The recent Women Give Report 2010 continues the line of recent research supporting the finding that women are more generous than man, when comparing women and men with similar economic characteristics. These findings can help women all over the world realize that they too have a potential to give, and to give generously. This is important from a sociological perspective: people display behavior that is accepted and preferably stimulated by peers. Showing that women are generous, even when they have small purses, can and will facilitate future donations by other women.
However, one question that remains largely unanswered, and which I find very interesting, is why women are more generous than men (under similar economic circumstances). In the literature we can find some suggestions for answers to this question. A first answer can be traced back to the different in evolutionary development of men and women. From an evolutionary perspective, women are more generous than men, because they benefitted more from displaying prosocial behavior. As primatologist Frans de Waal argues in his recent book The Age of Empathy, empathic concern can be traced back to early primal evolution and was developed simultaneously with parental care. Females expressing empathic concern for their offspring had greater reproductive success than their counterparts without this prosocial trait. Empathic concern -feeling concern for others- facilitates helping behaviour, among which we today include financial generosity towards unknown others. A first explanation for gender differences in generosity can thus be found in the different evolutionary development of empathic concern in men and women. WPI Research Committee member and sociologists Chris Einolf has published research in support of this gender difference. He shows that women score higher on prosocial psychological traits, such as agreeableness (which is closely related to empathic concern) and prosocial role identity, than men do. This drives part of the gender difference in generous behaviour.
Sociological research has put great emphasis on the importance of social networks for generosity behavior. Research shows that up to 85% of the charitable gifts are made following a request. Women typically have larger social networks, and particularly religious networks. Through these networks they receive many requests for donations. And from other research we know that people (both men and women) are more likely to comply with a request for a gift when asked by someone you personally know. Because women have larger social networks, they receive more personalized requests for donations then men do, and hence they donate more often and higher amounts.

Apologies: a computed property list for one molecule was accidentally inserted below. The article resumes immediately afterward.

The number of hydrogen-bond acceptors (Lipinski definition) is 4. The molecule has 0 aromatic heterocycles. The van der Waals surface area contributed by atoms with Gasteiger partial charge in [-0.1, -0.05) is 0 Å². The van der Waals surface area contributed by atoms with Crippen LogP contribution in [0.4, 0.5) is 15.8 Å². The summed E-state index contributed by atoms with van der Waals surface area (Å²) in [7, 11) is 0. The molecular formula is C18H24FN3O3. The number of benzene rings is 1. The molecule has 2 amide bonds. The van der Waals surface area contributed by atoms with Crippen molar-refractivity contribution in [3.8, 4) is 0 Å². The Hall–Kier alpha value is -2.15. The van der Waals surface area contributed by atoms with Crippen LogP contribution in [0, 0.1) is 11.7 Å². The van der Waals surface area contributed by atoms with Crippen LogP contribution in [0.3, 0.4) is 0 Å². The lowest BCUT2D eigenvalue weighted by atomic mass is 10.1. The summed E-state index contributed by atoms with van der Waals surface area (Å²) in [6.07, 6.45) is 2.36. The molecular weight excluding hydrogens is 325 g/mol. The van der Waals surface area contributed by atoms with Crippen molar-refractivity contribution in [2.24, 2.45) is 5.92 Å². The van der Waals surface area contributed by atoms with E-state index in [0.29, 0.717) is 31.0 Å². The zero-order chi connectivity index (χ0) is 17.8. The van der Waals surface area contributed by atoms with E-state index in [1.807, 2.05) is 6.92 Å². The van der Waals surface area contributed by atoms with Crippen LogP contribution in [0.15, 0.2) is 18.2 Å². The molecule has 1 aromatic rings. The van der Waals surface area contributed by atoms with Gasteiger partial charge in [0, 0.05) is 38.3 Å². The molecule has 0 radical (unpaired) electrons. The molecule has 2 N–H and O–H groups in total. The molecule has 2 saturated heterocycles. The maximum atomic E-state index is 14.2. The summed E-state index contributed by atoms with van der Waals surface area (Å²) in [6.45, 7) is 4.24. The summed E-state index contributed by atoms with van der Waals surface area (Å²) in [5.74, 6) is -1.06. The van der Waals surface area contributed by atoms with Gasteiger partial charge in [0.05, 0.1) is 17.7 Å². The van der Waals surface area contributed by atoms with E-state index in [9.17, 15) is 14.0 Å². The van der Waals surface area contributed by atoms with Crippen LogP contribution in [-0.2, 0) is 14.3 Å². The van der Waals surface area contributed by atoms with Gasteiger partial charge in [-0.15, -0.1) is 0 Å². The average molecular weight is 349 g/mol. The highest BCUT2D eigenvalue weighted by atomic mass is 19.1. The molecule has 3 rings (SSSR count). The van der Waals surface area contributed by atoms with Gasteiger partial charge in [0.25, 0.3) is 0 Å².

A final explanation for the difference in generosity between men and women comes from the stronger religiosity of women. A large portion of charitable donations are made to religious organizations and institutions. People who are more religiously affiliated give more to religion, but give more to secular causes as well. On average, women are more religious than men. Not only do they express stronger feelings of religiosity, they also attend religious services more often than men do. Thus, because women have stronger religious affiliation, this impacts their generosity.
These are three examples of explanations for the stronger generosity of women compared with men. Future research by the Women’s Philanthropy Institute is needed to explore more explanations to answer the intriguing question of why women are more generous than men.
Guest blogger Pamala Wiepking is Assistant Professor at the Department of Sociology at the Erasmus University in Rotterdam, the Netherlands. She is a member of the Erasmus Center on Strategic Philanthropy (ECSP). Her research focuses on interdisciplinary explanations of international philanthropy, and is funded by a four year grant from the Netherlands Scientific Organization (NWO). Pamala initiated the European Research Network on Philanthropy (ERNOP), which currently has over 70 members in 17 countries, and is currently serving as a board member. She is also an Adjunct Fellow affiliated with the Australian Center of Philanthropy and Nonprofit Studies at the Queensland University of Technology in Brisbane, Australia. Pamala is a member of the editorial board for the International Journal of Nonprofit and Voluntary Sector Marketing. Dr. Wiepking is a member of the Women’s Philanthropy Institute Research Committee.